SUMMARY: Thinking about using a robo-advisor or managing your money online? Here are the pros and cons you should consider before putting your cash to risk.
Financial planning, like transit, groceries, retail, and countless other industries, is in the midst of a disruption. Alongside Uber, Instacart, Square and Amazon, now comes Betterment, Wealthfront, and Personal Capital, presenting viable alternatives to what was once a business that relied solely on face-to-face interactions.
The mission of these companies is simple: Remove the time-consuming—and sometimes confusing—work of portfolio management from your to-do list, freeing you to focus on actually earning your money. These tools fulfill the technical part of these duties comparably well, but often lack a human touch (and gut instinct).
So, should you manage your investments online? Well, that depends ...
What’s the difference?
An online investment platform—known more commonly as a robo-advisor—is essentially a series of algorithms that create and track your portfolio. First, you tell it how much money you want to invest, what your ideal time frame is and how much risk is too much. Then, you answer a few additional questions, and the computer builds a portfolio—usually consisting of low-cost exchange-traded funds (ETFs)—that fits your needs. There are still humans who monitor things behind the scenes, but the algorithm leads the way.
A personal financial advisor is a flesh-and-blood person who manages all aspects of how money affects your life, not just investments. This can include estate planning, trusts, college savings and homeownership. As your career progresses and your finances grow more complex, in-person conversations become more necessary.
The decision really comes down to your income level, financial goals, retirement time horizon and several other factors.
Simple and affordable
If you’re just starting to grow your nest egg, every dollar counts. You likely don’t need to split it up across too many assets and certainly don’t need to be concerned with advisor fees. The low-cost index funds that make up a typical online portfolio outperform an active investment strategy 80-90 percent of the time, so your money is in capable hands.
If you fix your car when it breaks down, handle all repairs around the house, and want to be the captain of your financial ship, then a robo-advisor can be a great partner. If you have a brain that geeks out when delving into the inner workings of FINRA’s (the Financial Industry Regulatory Authority’s) free financial tools and quizzes, you’ll love to explore the details of your online portfolio and nudge the algorithm when you see unexplored opportunities.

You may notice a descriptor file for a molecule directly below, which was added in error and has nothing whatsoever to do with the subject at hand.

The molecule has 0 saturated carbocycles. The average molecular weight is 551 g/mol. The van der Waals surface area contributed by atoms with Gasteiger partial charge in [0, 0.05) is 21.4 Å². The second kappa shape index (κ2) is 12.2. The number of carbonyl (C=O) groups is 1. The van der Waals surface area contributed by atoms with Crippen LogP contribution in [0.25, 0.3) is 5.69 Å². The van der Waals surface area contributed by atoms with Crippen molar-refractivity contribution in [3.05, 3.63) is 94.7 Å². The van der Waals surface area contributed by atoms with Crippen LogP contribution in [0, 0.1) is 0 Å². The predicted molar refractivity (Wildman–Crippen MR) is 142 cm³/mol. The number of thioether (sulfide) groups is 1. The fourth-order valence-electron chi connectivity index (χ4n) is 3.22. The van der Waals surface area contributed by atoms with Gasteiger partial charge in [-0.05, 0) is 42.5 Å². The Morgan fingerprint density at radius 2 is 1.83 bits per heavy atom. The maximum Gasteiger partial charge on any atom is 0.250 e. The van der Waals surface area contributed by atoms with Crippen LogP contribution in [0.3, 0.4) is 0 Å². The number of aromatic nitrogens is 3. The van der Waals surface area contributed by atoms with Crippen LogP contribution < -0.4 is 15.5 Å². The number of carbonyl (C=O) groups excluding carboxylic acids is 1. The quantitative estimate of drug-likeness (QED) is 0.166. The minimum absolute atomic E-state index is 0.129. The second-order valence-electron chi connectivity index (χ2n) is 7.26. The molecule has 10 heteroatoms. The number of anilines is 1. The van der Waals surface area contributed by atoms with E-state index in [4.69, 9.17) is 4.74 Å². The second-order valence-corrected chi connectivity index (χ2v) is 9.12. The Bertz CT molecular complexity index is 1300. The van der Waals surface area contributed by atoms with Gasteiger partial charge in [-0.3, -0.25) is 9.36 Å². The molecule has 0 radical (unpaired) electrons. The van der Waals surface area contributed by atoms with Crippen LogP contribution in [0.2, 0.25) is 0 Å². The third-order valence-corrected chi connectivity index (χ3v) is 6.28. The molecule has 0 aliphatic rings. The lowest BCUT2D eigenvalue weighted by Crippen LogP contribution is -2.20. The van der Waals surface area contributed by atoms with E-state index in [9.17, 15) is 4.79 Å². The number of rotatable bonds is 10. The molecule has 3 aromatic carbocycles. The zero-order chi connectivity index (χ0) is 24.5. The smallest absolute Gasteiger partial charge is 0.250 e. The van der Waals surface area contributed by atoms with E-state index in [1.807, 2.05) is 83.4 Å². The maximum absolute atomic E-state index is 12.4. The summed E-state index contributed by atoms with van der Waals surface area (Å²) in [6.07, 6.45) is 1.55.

Many robo-advisors bundle tax-friendly features into their service plans, such as automated tax-loss harvesting (which offsets short-term market losses against gains, so that the latter are not taxed) and automated asset location (which boosts after-tax returns).
Lack of complexity
If you’re young and single with no real estate assets, dependents or immediate retirement concerns, a robo-advisor may be a great fit. But if your needs are more complex than just your 401(k), or your life now involves marriage, family, homeownership, illness or impending retirement, you may require a more personal solution. A seasoned professional who’s actually there on the other side of the table or on a phone call can help steer you through life’s rougher patches.
Poor bedside manner
Market volatility, divorce, loss of a job, health concerns—these personal and professional setbacks are inevitable to some degree and can do a number on both your confidence in your investment strategy and your diligence in sticking to it. There’s only so much an algorithm can do to assuage your fears when the Dow drops 1,000 points or your child’s college tuition come due. In these circumstances, you need a real-life voice to keep you on a steady path.
Explore your options
You don’t need to definitively choose only one option. If you’re new to investments, take a robo-advisor for a test drive and see how it rides. Odds are that at some point, your financial needs will require a more hands-on, human approach. Consider meeting with a TDECU Wealth Advisor when you're ready to make that transition.